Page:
Avoid sounding weaselly. Use more active voice.

Few grammar rules rile readers as much as the passive voice. We remain grammatically correct when we employ passive voice; this device helps when we must (or prefer to) avoid stating who did what in a sentence. Yet, excessive passive voice impacts our brevity and tone. We can sound too bureaucratic, cool, and stuffy (at worse) and wordy and formal (at best).

Either way, if you worry how you sound to others at work, try swapping passive voice with active and see if you gain a warmer audience response. This post provides ways to make your voice sound more active vs. passive—and quick tips (and tools) to fixing the passive voice, too.

Detect the passive through a small test

Step one to removing the passive voice from your writing becomes ensuring you can spot the pattern. When we’ve made a sentence passive, the subject becomes acted upon when we want the subject to perform the action. This simple test from Online Writing Lab helped me absorb the rule:

  • The ball was hit by Billy vs. Billy hit the ball.
  • The ball was hit vs. someone/something hit the ball.

In the first example, “the ball was hit by Billy” uses passive voice because we didn’t state who did what up top. Once we revise to: Billy hit the ball, we’ve made that same statement active (and more strident sounding, too).

In the second example, “the ball was hit” remains passive because the writer hasn’t told us who did what. Once we say: Someone/she/he hit the ball, we’ve received more bearings and made the sentence active.

Apply the “by zombies” test

Another small and easy test comes from Grammarly, the online grammar resource. Try adding the phrase “by zombies” at the end of a sentence. If the phrase confuses the sentence, you’re probably active. If adding “by zombies” clarifies, then you’re passive. Some examples follow:

  • The village was attacked (by zombies). (This sentence makes sense with the add-on phrase and became passive without it.)
  • Zombies overtook the village (by zombies). (This sentence no longer makes sense; therefore, we’re already active.)

Ask yourself: By who/whom? By what?

Here’s one more self-test: Can you review the statement and ask: By who, or, by what? If so, your sentence remains passive. Some small examples follow:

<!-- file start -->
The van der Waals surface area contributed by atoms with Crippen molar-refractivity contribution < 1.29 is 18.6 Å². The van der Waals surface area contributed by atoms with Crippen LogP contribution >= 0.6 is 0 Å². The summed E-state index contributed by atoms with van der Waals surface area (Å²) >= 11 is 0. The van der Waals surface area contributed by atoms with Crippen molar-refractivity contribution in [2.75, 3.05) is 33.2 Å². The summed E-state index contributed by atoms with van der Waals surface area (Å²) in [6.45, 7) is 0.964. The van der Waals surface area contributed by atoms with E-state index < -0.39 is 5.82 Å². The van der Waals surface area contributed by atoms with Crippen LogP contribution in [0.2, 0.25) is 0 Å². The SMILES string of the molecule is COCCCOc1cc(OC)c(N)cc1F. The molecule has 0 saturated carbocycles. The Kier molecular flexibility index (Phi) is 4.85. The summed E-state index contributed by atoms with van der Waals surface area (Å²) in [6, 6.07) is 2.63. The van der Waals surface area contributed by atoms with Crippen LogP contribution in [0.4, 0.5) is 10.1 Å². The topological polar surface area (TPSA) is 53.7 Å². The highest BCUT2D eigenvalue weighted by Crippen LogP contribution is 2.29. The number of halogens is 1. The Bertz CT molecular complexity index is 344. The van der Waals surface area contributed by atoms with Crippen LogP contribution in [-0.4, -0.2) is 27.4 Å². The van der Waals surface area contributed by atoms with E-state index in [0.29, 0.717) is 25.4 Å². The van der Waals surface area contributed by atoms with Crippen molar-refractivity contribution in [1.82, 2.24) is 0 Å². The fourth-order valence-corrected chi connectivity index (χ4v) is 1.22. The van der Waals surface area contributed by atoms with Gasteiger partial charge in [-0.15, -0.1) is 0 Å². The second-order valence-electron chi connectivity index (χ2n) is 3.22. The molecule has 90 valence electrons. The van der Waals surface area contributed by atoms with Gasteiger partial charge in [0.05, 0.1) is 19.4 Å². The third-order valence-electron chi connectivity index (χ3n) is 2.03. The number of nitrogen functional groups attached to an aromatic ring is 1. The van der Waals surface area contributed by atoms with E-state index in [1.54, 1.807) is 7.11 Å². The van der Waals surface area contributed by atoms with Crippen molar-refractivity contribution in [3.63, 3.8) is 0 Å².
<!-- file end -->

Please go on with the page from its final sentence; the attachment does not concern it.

• Questions were raised. (By who? He/she/the CEO/the priest raised the questions.)
  • Curfew rules were enforced. (By who? By what? Local police/the matron/a siren enforced curfew rules.)
  • The client account was won. (By who? By which team? The New Zealand/best/most-creative team won the client account.)

Use automated checks for passive voice

You’ll still need to know the rules if you really want to get on top of passive voice constructions, but automated checks (like those I outline below) provide a great start.

Slick Write: This free system works quickly and well. Simply paste your message into the box and Slick Write highlights anything suspicious and explains the concern.

Microsoft Word: Microsoft offers the self-edit check for passive voice and other style issues. Go to File, Options, Proofing, Grammar and Style, then, select passive sentences. Consult this video for instructions for Microsoft Word 2016, which may modify what I’ve offered. This link offers prompts for earlier Microsoft Word editions.

Datayze passive voice detector: This free system asks you to add your text to the box provided, select “re-analyze,” and Datayze highlights the passive voice. You also learn what percentage of your writing contains passive construction.

Now you’ve several self-check options available to you and three different automated checks for detecting passive voice, feel liberated! Enjoy making the subject perform the action in your sentences—and know you sound crisper, more direct, and more compelling, too.

More blogs on business writing live here. 

 

 


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